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Different causes of purpura – 10 cases

This quiz tests your ability to recognise different causes of purpura.

Purpura is due to haemorrhage from small blood vessels, and there is as wide differential diagnosis. Petechiae are small, purpuric lesions up to 2mm across, and ecchymoses or bruises are larger. Extravasated blood usually breaks down and changes colour over a few weeks from purple, orange, brown and even blue and green.

Purpura may arise because of platelet destruction or malfunction, as in primary or secondary thrombocytopaenic purpura. This may result in petechiae, ecchymoses and external bleeding.

Severe coagulation disorder associated with disseminated intravascular coagulation may result in purpura fulminans with generalised, large spontaneous ecchymoses and external bleeding. Petechiae do not feature. The purpura results from thrombotic vaso-occlusion associated with deficiency of protein C, protein S and antithrombin III.

Vascular damage may result in persistent and localised purpura, often with an erythematous and palpable inflammatory component. Ecchymoses and external bleeding are uncommon. Purpura may be due to vessel wall deposition of metabolic substances, such as amyloid in systemic amyloidosis, or calcium in calciphylaxis. Deficiency of ascorbic acid results in scurvy, in which petechiae are especially seen surrounding twisted hairs but may result in large areas of purpura and ecchymoses. Purpura may be caused by vaso-occlusion by emboli, thrombi, or fibrointimal hyperplasia (endarteritis obliterans). Clinical presentations include coumadin necrosis, antiphospholipid antibody syndrome, cardiac myxoma and radiation arteritis.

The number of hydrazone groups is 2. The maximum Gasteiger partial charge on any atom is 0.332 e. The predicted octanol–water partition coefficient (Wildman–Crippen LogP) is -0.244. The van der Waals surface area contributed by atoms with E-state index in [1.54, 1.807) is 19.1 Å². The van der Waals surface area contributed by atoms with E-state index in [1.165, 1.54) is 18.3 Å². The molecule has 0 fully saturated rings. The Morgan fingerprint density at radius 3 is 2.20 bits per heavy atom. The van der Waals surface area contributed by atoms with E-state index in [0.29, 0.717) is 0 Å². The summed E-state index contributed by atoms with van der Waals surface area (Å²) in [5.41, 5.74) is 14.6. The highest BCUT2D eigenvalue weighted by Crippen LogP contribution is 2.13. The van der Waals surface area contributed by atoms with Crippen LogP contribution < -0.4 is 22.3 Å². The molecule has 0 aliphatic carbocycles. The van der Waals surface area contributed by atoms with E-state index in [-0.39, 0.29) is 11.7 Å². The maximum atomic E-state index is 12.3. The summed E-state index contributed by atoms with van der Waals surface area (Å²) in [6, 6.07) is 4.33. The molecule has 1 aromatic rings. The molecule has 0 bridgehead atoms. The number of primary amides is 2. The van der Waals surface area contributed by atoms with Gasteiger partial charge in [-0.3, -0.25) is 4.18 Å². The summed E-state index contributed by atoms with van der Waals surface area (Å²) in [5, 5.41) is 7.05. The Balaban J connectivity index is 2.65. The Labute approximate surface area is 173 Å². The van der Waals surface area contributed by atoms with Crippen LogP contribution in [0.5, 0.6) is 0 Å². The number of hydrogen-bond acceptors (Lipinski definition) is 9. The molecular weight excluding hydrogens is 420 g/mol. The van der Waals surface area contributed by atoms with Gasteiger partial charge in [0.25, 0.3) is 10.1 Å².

Inflammatory reactions may be due to large vessel disease (polyarteritis nodosa), small vessel vasculitis, capillaritis, or localised insect bite reactions.

For each of the ten cases, study the image(s) and then answer the questions. You can click on the image to view a larger version if required.

Each case should take approximately 2 minutes to complete. There is a list of suggested further reading material at the end of the quiz.

When you finish the quiz, you can download a certificate.

Case 10

Acute hypersensitivity vasculitis

Leucocytoclastic vasculitis often presents as palpable purpura. Other signs include tissue necrosis, haemorrhagic bullae and ulcers. Immune complexes may be detected on direct immunofluorescence of skin biopsy, or antineutrophilic cytoplasmic antibodies on serology. Classification depends on the size of the vessel involved, and the type of inflammatory cells seen on histology. Hypersensitivity vasculitis may be due to infections (e.g. streptococcus, hepatitis B), drugs, connective tissue disease or malignancy. In this case it was associated with Sjogren syndrome.

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